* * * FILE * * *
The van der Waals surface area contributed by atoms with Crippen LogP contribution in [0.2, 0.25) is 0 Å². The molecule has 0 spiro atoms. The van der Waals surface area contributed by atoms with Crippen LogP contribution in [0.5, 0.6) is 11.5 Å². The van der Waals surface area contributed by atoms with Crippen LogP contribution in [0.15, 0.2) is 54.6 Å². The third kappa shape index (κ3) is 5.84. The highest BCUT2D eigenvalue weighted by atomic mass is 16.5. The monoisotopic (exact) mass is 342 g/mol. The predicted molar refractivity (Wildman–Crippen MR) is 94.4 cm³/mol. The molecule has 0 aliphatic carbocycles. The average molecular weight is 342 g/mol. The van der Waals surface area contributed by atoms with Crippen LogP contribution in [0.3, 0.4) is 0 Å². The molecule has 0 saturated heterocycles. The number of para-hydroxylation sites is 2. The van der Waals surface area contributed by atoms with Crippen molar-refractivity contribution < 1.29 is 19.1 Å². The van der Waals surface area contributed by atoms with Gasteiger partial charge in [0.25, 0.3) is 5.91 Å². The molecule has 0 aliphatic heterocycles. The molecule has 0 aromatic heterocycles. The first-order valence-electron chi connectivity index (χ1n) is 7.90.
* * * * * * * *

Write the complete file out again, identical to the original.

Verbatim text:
The van der Waals surface area contributed by atoms with Crippen LogP contribution in [0.2, 0.25) is 0 Å². The molecule has 0 spiro atoms. The van der Waals surface area contributed by atoms with Crippen LogP contribution in [0.5, 0.6) is 11.5 Å². The van der Waals surface area contributed by atoms with Crippen LogP contribution in [0.15, 0.2) is 54.6 Å². The third kappa shape index (κ3) is 5.84. The highest BCUT2D eigenvalue weighted by atomic mass is 16.5. The monoisotopic (exact) mass is 342 g/mol. The predicted molar refractivity (Wildman–Crippen MR) is 94.4 cm³/mol. The molecule has 0 aliphatic carbocycles. The average molecular weight is 342 g/mol. The van der Waals surface area contributed by atoms with Crippen LogP contribution in [0.3, 0.4) is 0 Å². The molecule has 0 saturated heterocycles. The number of para-hydroxylation sites is 2. The van der Waals surface area contributed by atoms with Crippen molar-refractivity contribution < 1.29 is 19.1 Å². The van der Waals surface area contributed by atoms with Gasteiger partial charge in [0.25, 0.3) is 5.91 Å². The molecule has 0 aliphatic heterocycles. The molecule has 0 aromatic heterocycles. The first-order valence-electron chi connectivity index (χ1n) is 7.90.